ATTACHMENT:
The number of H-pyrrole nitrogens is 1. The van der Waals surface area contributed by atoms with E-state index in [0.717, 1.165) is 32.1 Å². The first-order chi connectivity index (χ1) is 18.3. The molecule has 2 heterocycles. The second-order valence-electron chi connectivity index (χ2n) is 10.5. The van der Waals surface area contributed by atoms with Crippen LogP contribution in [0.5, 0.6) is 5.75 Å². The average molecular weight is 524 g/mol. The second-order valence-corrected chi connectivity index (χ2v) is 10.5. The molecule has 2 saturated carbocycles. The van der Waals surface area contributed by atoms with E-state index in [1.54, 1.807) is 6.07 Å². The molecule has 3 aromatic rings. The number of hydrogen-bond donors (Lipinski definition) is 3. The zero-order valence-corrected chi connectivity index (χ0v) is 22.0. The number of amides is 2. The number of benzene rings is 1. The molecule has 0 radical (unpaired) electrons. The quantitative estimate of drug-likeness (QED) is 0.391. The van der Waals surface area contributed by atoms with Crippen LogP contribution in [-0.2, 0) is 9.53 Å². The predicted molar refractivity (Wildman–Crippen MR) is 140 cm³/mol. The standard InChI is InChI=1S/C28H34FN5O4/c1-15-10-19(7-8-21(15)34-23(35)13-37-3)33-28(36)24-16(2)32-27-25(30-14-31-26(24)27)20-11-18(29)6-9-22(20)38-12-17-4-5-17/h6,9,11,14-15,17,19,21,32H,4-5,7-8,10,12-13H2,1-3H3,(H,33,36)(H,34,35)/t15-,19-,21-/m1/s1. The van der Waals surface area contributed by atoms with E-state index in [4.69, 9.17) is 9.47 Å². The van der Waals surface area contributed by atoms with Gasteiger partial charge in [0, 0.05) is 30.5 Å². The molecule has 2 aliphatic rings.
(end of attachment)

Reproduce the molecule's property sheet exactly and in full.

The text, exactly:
The number of H-pyrrole nitrogens is 1. The van der Waals surface area contributed by atoms with E-state index in [0.717, 1.165) is 32.1 Å². The first-order chi connectivity index (χ1) is 18.3. The molecule has 2 heterocycles. The second-order valence-electron chi connectivity index (χ2n) is 10.5. The van der Waals surface area contributed by atoms with Crippen LogP contribution in [0.5, 0.6) is 5.75 Å². The average molecular weight is 524 g/mol. The second-order valence-corrected chi connectivity index (χ2v) is 10.5. The molecule has 2 saturated carbocycles. The van der Waals surface area contributed by atoms with E-state index in [1.54, 1.807) is 6.07 Å². The molecule has 3 aromatic rings. The number of hydrogen-bond donors (Lipinski definition) is 3. The zero-order valence-corrected chi connectivity index (χ0v) is 22.0. The number of amides is 2. The number of benzene rings is 1. The molecule has 0 radical (unpaired) electrons. The quantitative estimate of drug-likeness (QED) is 0.391. The van der Waals surface area contributed by atoms with Crippen LogP contribution in [-0.2, 0) is 9.53 Å². The predicted molar refractivity (Wildman–Crippen MR) is 140 cm³/mol. The standard InChI is InChI=1S/C28H34FN5O4/c1-15-10-19(7-8-21(15)34-23(35)13-37-3)33-28(36)24-16(2)32-27-25(30-14-31-26(24)27)20-11-18(29)6-9-22(20)38-12-17-4-5-17/h6,9,11,14-15,17,19,21,32H,4-5,7-8,10,12-13H2,1-3H3,(H,33,36)(H,34,35)/t15-,19-,21-/m1/s1. The van der Waals surface area contributed by atoms with E-state index in [4.69, 9.17) is 9.47 Å². The van der Waals surface area contributed by atoms with Gasteiger partial charge in [0, 0.05) is 30.5 Å². The molecule has 2 aliphatic rings.